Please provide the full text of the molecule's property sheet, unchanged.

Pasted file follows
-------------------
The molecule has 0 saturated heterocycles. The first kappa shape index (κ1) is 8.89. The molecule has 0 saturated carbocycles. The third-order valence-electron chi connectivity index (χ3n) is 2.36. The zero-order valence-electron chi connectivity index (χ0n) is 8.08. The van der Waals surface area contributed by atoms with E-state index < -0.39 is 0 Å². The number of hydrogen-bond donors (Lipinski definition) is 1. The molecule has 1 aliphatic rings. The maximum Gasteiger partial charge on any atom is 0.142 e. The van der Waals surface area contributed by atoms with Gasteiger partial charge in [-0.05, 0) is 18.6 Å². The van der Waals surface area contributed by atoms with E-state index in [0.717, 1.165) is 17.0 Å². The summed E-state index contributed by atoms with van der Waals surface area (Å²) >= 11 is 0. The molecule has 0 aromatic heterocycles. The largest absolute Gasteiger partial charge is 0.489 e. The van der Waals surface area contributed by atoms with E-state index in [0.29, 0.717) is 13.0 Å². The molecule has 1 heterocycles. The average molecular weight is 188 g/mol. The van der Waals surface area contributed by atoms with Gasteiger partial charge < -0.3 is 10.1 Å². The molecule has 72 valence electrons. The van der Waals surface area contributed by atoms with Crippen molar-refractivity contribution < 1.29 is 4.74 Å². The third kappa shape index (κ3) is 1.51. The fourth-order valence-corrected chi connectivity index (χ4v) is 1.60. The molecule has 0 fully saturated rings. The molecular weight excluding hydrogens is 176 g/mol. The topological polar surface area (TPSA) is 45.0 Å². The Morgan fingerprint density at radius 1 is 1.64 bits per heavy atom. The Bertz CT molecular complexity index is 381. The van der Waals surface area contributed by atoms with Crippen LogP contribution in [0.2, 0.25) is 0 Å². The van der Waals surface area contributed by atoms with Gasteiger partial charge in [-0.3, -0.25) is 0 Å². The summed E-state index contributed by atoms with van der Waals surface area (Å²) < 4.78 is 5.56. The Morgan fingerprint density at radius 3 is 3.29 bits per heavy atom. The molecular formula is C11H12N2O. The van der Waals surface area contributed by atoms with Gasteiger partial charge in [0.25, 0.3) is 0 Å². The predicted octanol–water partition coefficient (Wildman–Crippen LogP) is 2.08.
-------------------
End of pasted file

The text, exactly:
The molecule has 0 saturated heterocycles. The first kappa shape index (κ1) is 8.89. The molecule has 0 saturated carbocycles. The third-order valence-electron chi connectivity index (χ3n) is 2.36. The zero-order valence-electron chi connectivity index (χ0n) is 8.08. The van der Waals surface area contributed by atoms with E-state index < -0.39 is 0 Å². The number of hydrogen-bond donors (Lipinski definition) is 1. The molecule has 1 aliphatic rings. The maximum Gasteiger partial charge on any atom is 0.142 e. The van der Waals surface area contributed by atoms with Gasteiger partial charge in [-0.05, 0) is 18.6 Å². The van der Waals surface area contributed by atoms with E-state index in [0.717, 1.165) is 17.0 Å². The summed E-state index contributed by atoms with van der Waals surface area (Å²) >= 11 is 0. The molecule has 0 aromatic heterocycles. The largest absolute Gasteiger partial charge is 0.489 e. The van der Waals surface area contributed by atoms with E-state index in [0.29, 0.717) is 13.0 Å². The molecule has 1 heterocycles. The average molecular weight is 188 g/mol. The van der Waals surface area contributed by atoms with Gasteiger partial charge < -0.3 is 10.1 Å². The molecule has 72 valence electrons. The van der Waals surface area contributed by atoms with Crippen molar-refractivity contribution < 1.29 is 4.74 Å². The third kappa shape index (κ3) is 1.51. The fourth-order valence-corrected chi connectivity index (χ4v) is 1.60. The molecule has 0 fully saturated rings. The molecular weight excluding hydrogens is 176 g/mol. The topological polar surface area (TPSA) is 45.0 Å². The Morgan fingerprint density at radius 1 is 1.64 bits per heavy atom. The Bertz CT molecular complexity index is 381. The van der Waals surface area contributed by atoms with Crippen LogP contribution in [0.2, 0.25) is 0 Å². The van der Waals surface area contributed by atoms with Gasteiger partial charge in [-0.3, -0.25) is 0 Å². The summed E-state index contributed by atoms with van der Waals surface area (Å²) < 4.78 is 5.56. The Morgan fingerprint density at radius 3 is 3.29 bits per heavy atom. The molecular formula is C11H12N2O. The van der Waals surface area contributed by atoms with Gasteiger partial charge in [0.25, 0.3) is 0 Å². The predicted octanol–water partition coefficient (Wildman–Crippen LogP) is 2.08.